(Image courtesy of http://phys.org.)

I've been thinking lately about the miracles done in Bible times and why we struggle to see those things happen today, even after Jesus says that we (Christians) will be able to do even more spectacular things than Him (John 14:12).

As I was reading and studying the Bible last week, I came across the story of
Jesus healing a demon-possessed boy in Mark chapter 9.  This happens right after Jesus, Peter, John, and James come back down the mountain after the Transfiguration.  The miracle that Jesus performs in the boy's life is something we have come to expect when reading the Bible, but why should it simply stop on the page?  If Jesus always told the truth (and we know He did, since He was without sin as it says in 2 Corinthians 5:21), and He said that we would do greater things than these in His name, then it just doesn't make sense why miracles would cease to happen just because Jesus is no longer walking on the earth.

What is a miracle?
First, a miracle is something that goes against physical properties.  There is no scientific explanation to why Jesus, for instance, was able to turn water into wine.  (See "Alcohol in the Bible" by Konnor Kessler for more on this specific miracle.)  A miracle is the spiritual world answer brought into the physical world's problem.  The spiritual world is unbound, infinite, and holy.  The physical world is bound by laws and is finite.  Therefore, there is no physical explanation to the miracles Jesus performed because they were both figuratively and literally, "out of this world."

Second, since miracles are not of this world, a "higher power" from the spiritual world is needed to perform such miracles.  Jesus was fully man: He walked on the same roads, talked in the same language, ate the same food, and breathed the same air as other humans of that time - but He was also directly tapped into the Spirit of God, which gave Him access to unlimited power and divine interventions.  Even the devil - the prince of the earth - who is of the spiritual world, has some power.  It is essential to note, however, that the devil is eternally defeated because of God's holiness and Jesus' victory over death on the cross, and therefore can not place his rule over Him or anyone found in Him (I John 4:4, Ephesians 6:12, Revelation 12:11).  This fact is important in light of what happens in Mark 9.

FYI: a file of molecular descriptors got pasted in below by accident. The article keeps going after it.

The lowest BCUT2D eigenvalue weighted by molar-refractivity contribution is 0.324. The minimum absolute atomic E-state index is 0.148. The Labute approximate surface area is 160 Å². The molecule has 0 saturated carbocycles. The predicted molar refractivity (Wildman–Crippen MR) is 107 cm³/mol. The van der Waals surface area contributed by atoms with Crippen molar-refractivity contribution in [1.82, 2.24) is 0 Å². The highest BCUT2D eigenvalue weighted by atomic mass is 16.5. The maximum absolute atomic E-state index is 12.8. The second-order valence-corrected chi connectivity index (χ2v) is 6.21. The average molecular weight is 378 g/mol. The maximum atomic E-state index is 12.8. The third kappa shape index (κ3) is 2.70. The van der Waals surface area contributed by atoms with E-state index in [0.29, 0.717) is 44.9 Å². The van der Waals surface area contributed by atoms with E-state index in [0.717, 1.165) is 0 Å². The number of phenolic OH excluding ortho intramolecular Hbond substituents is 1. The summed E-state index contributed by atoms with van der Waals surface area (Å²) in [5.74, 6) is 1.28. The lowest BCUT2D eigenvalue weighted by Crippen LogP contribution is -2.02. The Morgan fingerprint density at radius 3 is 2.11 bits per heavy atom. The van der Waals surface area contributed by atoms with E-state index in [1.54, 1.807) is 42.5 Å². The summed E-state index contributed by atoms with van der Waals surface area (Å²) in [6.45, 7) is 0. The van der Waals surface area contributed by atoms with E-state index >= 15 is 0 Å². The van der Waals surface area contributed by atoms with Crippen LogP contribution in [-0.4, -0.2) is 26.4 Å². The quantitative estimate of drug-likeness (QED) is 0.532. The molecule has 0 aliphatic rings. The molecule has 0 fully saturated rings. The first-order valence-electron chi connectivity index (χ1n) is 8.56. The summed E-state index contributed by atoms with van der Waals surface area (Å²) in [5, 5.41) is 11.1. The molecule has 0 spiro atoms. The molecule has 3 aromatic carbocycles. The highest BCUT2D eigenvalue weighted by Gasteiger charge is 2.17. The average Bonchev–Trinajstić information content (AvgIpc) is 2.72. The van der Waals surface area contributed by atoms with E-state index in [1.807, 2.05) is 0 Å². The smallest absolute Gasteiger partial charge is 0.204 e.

Jesus heals a demon-possessed boy
In Mark 9, a man runs up to Jesus saying (in verse 17), "Teacher, I brought you my son, who is possessed by a spirit that has robbed him of speech.  Whenever it seizes him, it throws him to the ground.  He foams at the mouth, gnashes his teeth, and becomes rigid.  I asked your disciples to drive out the spirit, but they could not."

At a glance, it is interesting that Jesus' disciples, the ones the Church holds in such high regards as nearly perfect, could not drive out the evil spirit.  They were, in fact, men (albeit, abandoned men who gave up everything to follow Jesus) just like us.  (I'll talk more about this later.)

Jesus responds vaguely to the man by saying, "O unbelieving generation... how long shall I stay with you?  How long shall I put up with you?  Bring the boy to me."

I can just imagine Jesus looking up to the sky as He said this.  "Really, Father?  Why can't these people just believe in You as I do?"